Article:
So for some one playing Bolt Action there’s not too many batreps you may ask. True, but I’ve been pretty busy with gaming so haven’t really had the time to update the blog…or at least that’s what I tell myself, truth is I still haven’t developed the routine. So in an attempt to rectify this most grievous omission I write this batrep, mostly on the train, even though the game was many weeks ago now.
For the 800 point rounds of the Bolt Action league I issued a challenge out to the organisor, because I had yet to face off against the French, and as we would both have vehicles this time around I was keen to play someone who knew the rules better than me.
The mission for this round was “Spitfire Down”, an unofficial scenario you can get here. The main objective of the mission is to secure a spitfire that crashes turn 3, coming on 10d6 from a table edge, so about 30″ from a random side with the potential for wild variation. If your units are too close bad things can happen from getting pin markers to taking casualties. So you want to be close enough to get there first, but far enough back it doesn’t land on you!
My small group of SS backed up by a heavily armed recce SdKfz233, and a light Panzer II tank.
Opening moves were relatively cautious, with both sides advancing under cover.
PzII and Panhard face off across the table, with the French having the advantage of most of their vehicle being hull down behind the hill. After a round of exchanging fire the PzII moved around the house to tackle some infantry.
French close on the objective.
Meanwhile the PzII moves around the flank of the infantry pursued by a squad of French infantry hoping to assault it. The flank attack paid off despite its circuitous route, taking a shot at the panhard, lighting it up, resulting in the crew bailing and fleeing the field.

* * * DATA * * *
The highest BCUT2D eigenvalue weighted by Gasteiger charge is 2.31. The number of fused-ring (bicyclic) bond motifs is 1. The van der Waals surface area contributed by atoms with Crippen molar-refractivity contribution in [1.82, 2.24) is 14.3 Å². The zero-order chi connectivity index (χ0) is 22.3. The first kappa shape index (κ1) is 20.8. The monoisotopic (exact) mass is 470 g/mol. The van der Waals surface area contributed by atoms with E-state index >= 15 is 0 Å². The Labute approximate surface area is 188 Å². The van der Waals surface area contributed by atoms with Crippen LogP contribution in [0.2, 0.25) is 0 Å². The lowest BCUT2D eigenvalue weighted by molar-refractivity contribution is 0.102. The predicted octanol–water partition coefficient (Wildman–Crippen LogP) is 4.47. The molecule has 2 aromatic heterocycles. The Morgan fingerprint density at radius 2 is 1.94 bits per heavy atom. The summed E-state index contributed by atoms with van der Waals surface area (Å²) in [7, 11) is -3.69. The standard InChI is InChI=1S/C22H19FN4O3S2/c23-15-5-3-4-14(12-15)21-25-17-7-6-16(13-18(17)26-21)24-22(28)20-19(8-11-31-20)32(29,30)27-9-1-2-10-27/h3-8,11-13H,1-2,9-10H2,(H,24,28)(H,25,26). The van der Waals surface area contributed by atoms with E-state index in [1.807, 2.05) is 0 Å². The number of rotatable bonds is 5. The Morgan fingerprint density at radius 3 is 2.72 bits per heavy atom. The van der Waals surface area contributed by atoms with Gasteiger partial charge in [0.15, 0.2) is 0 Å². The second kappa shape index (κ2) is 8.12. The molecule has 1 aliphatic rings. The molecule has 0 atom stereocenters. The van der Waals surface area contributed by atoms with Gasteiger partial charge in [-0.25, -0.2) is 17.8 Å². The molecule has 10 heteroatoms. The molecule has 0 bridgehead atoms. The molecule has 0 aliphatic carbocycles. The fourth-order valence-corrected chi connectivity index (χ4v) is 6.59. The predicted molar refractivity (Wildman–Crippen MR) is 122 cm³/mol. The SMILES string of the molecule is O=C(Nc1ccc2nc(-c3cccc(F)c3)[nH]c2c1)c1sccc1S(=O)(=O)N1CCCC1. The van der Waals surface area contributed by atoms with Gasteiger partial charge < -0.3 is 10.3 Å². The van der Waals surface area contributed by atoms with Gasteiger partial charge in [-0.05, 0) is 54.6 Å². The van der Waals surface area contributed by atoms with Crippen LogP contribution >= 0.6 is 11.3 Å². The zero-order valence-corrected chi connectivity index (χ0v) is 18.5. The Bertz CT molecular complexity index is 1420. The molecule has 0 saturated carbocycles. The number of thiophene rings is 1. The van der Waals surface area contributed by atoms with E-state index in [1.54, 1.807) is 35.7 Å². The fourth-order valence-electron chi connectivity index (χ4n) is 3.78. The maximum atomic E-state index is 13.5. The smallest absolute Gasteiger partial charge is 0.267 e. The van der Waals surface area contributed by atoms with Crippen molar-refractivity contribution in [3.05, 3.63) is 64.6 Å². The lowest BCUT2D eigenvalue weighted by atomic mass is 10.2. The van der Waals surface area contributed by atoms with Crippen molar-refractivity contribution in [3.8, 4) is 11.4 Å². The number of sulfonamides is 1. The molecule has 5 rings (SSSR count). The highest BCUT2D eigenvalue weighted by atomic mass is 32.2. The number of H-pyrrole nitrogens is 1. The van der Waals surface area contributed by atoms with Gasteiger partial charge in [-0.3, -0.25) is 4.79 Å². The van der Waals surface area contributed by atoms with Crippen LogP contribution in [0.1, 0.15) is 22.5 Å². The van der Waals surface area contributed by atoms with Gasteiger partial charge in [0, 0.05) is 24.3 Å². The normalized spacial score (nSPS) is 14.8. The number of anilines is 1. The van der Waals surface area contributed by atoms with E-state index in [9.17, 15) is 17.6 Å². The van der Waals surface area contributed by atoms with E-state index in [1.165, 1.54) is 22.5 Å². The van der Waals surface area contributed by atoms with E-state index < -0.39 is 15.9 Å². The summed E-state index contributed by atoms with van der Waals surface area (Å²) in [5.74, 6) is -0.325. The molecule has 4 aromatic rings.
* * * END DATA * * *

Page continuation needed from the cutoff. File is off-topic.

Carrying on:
Stopping to take the shot allowed the infantry to catch and they launch their assault the PzII.
However the tank held firm, locking all hatches. The French lacking any dedicated AT weapons are thwarted and resort to standing in front of the tank to slow it’s advance! This is where sometimes rules let you down vs real life. What infantry unit would form a human chain vs a tank?! With this situation I have two choices, stop and spend time mowing down infantry with MG fire, or charge them. The rules do not allow me to advance and shoot them! It’s charge and not shoot or remain stationary and shoot! Fortunately a charge was what I had in mind. The PzII drives off, chased by French.
A big factor in the decision was the French were piling up on the objective, and my forces where slowly getting whittled down, and the French had little to hurt the locked down Panzer so it was largely free to move about with impunity!
In another display of gamer desperation not reflecting real life, or perhaps insane bravery? my medic charged into the fray, taking on a unit of French much larger than him and his adjunct, and despite losing his adjunct drove the French off! Not willing to approach such a fearsome expert in human biology the French gunned him down where he stood. Supporting fire was finally taking down more French but time was fast running out. In the end it was too little too late and the French won the day.
One thing that struck me about this game was how massively outnumbered I was.. two very small units of SS against four full squads of French. It was this game that convinced me I needed to redirect my efforts to more, less fancy infantry. Quantity has a quality of it’s own as Stalin said. Looking around the tables I was also convinced a PzII wasn’t going to cut it… T-34s, PzIVs… I was going to need to bring bigger guns. Enter the Panzer IIIJ.
While I wasn’t able to make the second night for this event, I did make up some templates that were a bit more thematic than a black CD.
If you want to make your own here’s the Spitfire Template.